Topiramate is 15% to 41% bound to human plasma proteins over the blood concentration range of 0.5 mcg/mL to 250 mcg/mL. The fraction bound decreased as blood concentration increased.

Carbamazepine and phenytoin do not alter the binding of immediate-release topiramate. Sodium valproate, at 500 mcg/mL (a concentration 5 to 10 times higher than considered therapeutic for valproate) decreased the protein binding of immediate-release topiramate from 23% to 13%. Immediate-release topiramate does not influence the binding of sodium valproate.

Metabolism and Excretion

Topiramate is not extensively metabolized and is primarily eliminated unchanged in the urine (approximately 70% of an administered dose). Six metabolites have been identified in humans, none of which constitutes more than 5% of an administered dose. The metabolites are formed via hydroxylation, hydrolysis, and glucuronidation. There is evidence of renal tubular reabsorption of topiramate. In rats, given probenecid to inhibit tubular reabsorption, along with topiramate, a significant increase in renal clearance of topiramate was observed. This interaction has not been evaluated in humans. Overall, oral plasma clearance (CL/F) is approximately 20 mL/min to 30 mL/min in adults following oral administration. The mean elimination half-life of topiramate was approximately 31 hours following repeat administration of topiramate ER.

Specific Populations

Renal Impairment

The clearance of topiramate was reduced by 42% in moderately renally impaired (creatinine clearance 30 to 69 mL/min/1.73m2) and by 54% in severely renally impaired subjects (creatinine clearance less than 30 mL/min/1.73m2) compared to normal renal function subjects (creatinine clearance greater than70 mL/min/1.73m2). Since topiramate is presumed to undergo significant tubular reabsorption, it is uncertain whether this experience can be generalized to all situations of renal impairment. It is conceivable that some forms of renal disease could differentially affect glomerular filtration rate and tubular reabsorption resulting in a clearance of topiramate not predicted by creatinine clearance. In general, however, use of one-half the usual starting and maintenance dose is recommended in patients with creatinine clearance less than 70 mL/min/1.73 m2 [see Dosage and Administration (2.3), (2.4)].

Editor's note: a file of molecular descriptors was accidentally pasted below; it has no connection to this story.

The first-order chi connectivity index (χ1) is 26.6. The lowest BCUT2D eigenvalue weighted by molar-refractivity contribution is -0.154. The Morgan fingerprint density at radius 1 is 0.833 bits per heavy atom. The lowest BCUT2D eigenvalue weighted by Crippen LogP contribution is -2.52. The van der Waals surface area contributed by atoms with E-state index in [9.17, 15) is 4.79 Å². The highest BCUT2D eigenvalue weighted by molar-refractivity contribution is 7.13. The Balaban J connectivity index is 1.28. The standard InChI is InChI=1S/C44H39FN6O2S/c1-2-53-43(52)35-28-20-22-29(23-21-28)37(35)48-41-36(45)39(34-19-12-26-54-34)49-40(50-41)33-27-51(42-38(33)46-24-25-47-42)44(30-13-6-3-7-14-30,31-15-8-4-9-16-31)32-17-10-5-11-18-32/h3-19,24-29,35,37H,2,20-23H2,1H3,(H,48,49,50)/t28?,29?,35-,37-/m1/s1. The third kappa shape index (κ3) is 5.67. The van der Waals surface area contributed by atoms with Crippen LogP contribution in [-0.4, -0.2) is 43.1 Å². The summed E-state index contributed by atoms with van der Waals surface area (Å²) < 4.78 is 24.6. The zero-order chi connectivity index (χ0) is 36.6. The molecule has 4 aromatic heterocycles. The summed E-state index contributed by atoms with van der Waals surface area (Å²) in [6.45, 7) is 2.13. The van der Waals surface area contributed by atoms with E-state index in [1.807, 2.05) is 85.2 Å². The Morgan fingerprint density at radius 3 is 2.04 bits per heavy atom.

Hemodialysis

Topiramate is cleared by hemodialysis. Using a high-efficiency, counterflow, single pass-dialysate hemodialysis procedure, topiramate dialysis clearance was 120 mL/min with blood flow through the dialyzer at 400 mL/min. This high clearance (compared to 20 mL/min to 30 mL/min total oral clearance in healthy adults) will remove a clinically significant amount of topiramate from the patient over the hemodialysis treatment period. Therefore, a supplemental dose may be required [see Dosage and Administration (2.5)].

Hepatic Impairment

In hepatically impaired subjects, the clearance of topiramate may be decreased; the mechanism underlying the decrease is not well understood.

Age, Gender and Race

The pharmacokinetics of topiramate in elderly subjects (65 to 85 years of age, N=16) were evaluated in a controlled clinical study. The elderly subject population had reduced renal function (creatinine clearance [-20%]) compared to young adults. Following a single oral 100 mg dose, maximum plasma concentration for elderly and young adults was achieved at approximately 1 to 2 hours. Reflecting the primary renal elimination of topiramate, topiramate plasma and renal clearance were reduced 21% and 19%, respectively, in elderly subjects, compared to young adults. Similarly, topiramate half-life was longer (13%) in the elderly. Reduced topiramate clearance resulted in slightly higher maximum plasma concentration (23%) and AUC (25%) in elderly subjects than observed in young adults. Topiramate clearance is decreased in the elderly only to the extent that renal function is reduced.

In a study of 13 healthy elderly subjects and 18 healthy young adults who received topiramate ER, 30% higher mean Cmax and 44% higher AUC values were observed in elderly compared to young subjects. Elderly subjects exhibited shorter median Tmax at 16 hours versus 24 hours in young subjects. The apparent elimination half-life was similar across age groups. As recommended for all patients, dosage adjustment is indicated in elderly patients with a creatinine clearance rate less than 70 mL/min/1.73 m2) [see Dosage and Administration (2.4 )].

Clearance of topiramate in adults was not affected by gender or race.